In a new series of blogs titled ‘In Depth with a Director’, we interview our directors and find out more about how they started their career and where they see the future of our industry.
Next in the series is Design Director Peter Stephens.
When did you know you wanted to be an Architect?
Not until relatively late after I had started a law and philosophy degree and embarked on an around the world journey. I was in my mid-twenties when I finally found my vocation but had spent my teens making boats and buildings.
What did you do before becoming an Architect?
I grew up in Australia living a very outdoor life in quite remote locations. Anything to do with water was my obsession and that has continued with my love of wild swimming and sailing.
I think my many times in the Australian bush instilled my Epicurean sensibility towards the earthly elements. I spent 5 years as an assistant to an Italian architect renovating an old Tuscan farmhouse and re-building an earthquake destroyed town in Southern Italy.
This was the beginning of my vocation as an architect and I was strongly influenced by my Italian mentor who in turn was one of Frank Lloyd Wright’s Taliesin West students.
When did you first start at Noviun and what was your role?
January 2000 working as a project architect. I was already a qualified architect with experience in most sectors.
What was your first project you had a design lead on?
Our practice then had a term contract with West Sussex County Council so it was inevitable that my first projects would be schools.
I inherited a new primary school project which unusually for a school at the time had a timber frame and cedar shingle roof designed on a continuous arc. Fortunately, I had a good knowledge of timber frame structures and the particulars of shingle roof detailing for there is much that can go wrong for the unwary.
Did you learn anything from that experience?
Good and correct detailing – I continue to anticipate the likely technical challenges that particular design choices on different projects may present. I pass on the advice that architects must fully understand the consequences of their design decisions and it is not for others to pick up the tab.
Maintaining professionalism at all times – a precious and what should be a highly valued commodity!
How has your role developed over the years?
My role has developed with the increasing size and complexity of our projects and the increased level of responsibility leading multi–discipline design teams. That has led to a bigger client facing role where communication and the ability to facilitate brief development becomes critical.
As Design Director I enjoy ensuring that design quality is at the core of what our practice produces. As an educational role it is so rewarding to see our staff rising to the challenge and creating wonderful projects.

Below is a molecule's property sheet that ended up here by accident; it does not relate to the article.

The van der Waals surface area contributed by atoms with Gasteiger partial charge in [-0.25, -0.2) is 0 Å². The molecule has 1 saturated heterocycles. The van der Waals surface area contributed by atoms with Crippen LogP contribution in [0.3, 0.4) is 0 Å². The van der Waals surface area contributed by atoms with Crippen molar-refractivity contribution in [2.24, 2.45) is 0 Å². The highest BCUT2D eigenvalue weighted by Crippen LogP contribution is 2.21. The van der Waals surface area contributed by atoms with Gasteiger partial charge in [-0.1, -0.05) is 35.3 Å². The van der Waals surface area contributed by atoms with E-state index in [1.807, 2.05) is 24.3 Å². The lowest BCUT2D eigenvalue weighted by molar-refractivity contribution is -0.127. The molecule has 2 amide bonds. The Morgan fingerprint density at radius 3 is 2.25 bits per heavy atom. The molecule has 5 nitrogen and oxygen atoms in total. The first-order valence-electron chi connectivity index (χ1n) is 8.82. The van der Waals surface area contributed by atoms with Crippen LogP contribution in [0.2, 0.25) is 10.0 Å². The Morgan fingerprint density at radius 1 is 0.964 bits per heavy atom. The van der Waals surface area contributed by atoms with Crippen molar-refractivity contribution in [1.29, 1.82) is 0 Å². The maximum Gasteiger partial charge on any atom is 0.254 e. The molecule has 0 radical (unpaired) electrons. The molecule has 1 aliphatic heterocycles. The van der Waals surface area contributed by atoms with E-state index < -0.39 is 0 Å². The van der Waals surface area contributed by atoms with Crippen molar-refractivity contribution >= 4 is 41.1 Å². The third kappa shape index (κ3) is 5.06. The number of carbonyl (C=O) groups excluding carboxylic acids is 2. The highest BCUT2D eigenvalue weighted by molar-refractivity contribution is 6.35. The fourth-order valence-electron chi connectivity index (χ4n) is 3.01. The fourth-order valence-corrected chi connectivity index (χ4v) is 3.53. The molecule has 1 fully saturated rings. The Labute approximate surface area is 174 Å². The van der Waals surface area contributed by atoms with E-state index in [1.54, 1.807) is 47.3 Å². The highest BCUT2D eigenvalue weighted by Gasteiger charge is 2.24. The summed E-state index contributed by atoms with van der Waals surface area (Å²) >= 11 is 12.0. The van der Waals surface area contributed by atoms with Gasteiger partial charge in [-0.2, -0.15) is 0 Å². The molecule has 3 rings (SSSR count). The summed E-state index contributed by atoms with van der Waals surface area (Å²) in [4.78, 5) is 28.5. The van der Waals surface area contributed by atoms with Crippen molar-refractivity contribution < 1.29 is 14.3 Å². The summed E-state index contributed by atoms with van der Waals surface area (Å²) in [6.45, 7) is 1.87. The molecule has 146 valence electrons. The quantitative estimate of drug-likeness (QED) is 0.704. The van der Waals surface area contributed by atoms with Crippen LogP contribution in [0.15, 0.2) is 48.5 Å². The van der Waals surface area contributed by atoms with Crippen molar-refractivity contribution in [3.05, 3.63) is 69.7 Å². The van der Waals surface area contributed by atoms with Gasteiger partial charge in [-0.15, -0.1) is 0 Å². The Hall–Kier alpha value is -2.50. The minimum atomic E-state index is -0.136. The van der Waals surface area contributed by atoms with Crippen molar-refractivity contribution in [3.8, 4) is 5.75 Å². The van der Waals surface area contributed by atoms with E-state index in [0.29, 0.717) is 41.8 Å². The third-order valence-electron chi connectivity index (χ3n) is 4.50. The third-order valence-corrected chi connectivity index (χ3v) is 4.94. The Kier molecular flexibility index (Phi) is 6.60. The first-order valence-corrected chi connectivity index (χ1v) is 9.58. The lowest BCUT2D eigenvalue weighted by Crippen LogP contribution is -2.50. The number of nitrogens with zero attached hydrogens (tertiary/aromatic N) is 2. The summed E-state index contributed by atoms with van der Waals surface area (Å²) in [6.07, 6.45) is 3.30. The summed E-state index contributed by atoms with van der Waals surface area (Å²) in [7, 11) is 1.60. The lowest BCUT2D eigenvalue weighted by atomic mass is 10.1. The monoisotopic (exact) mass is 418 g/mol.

What would you say are key drivers for good design?
The brief and what is wanted by the client, opportunities and added benefits, the social and site context of your project and impact on the built environment or landscape.
Spatial organisation and addressing the functional requirements.
Technical strategies for meeting environmental needs and the appropriate use of materials.
Achieving synthesis of multiple design requirements.
Who inspires you and your work?
The Italian architect I first worked for, who after the teachings of his own mentor rejected the application of style and sought honesty in architecture. In a time where fakery is a common accusation, it is apt to reflect on ‘fake architecture’.
Bruno Zevi who amongst many significant books wrote ‘Architecture as Space’ which takes on more and more meaning in my work.
The great Australian architect Glenn Murcutt who combined a mastery of sense of place, environmental essentials, use of materials and spatial control to produce the most poetic places for living.
Two thousand years ago the Roman architect and engineer Vitruvius wrote, ‘Firmness, Commodity and Delight’ to describe his recipe for good architecture – I have tried to implement these three words throughout my career.
Where do you see the industry as a whole in 5 years?
The role of architects has evolved to service the needs a changing construction industry. There will likely be another need to change to reflect the current climate emergency and now the public health crisis.
The need for a sustainable built environment that meets human needs will remain a central driver. At a national scale the welfare of society and the greater good will return to the forefront as it is increasingly seen that our very survival depends on it. Whether it is Government or commercial enterprise driving development, all parties will be expected to look beyond short term self-interest towards the greater benefits of development.
The industry must accept the challenge and architects should recognise that they are uniquely well qualified to remain key protagonists.
Thank you to Peter for taking the time to answer our questions and check back soon to read more In Depth with a Director blogs about our other Directors at the practice.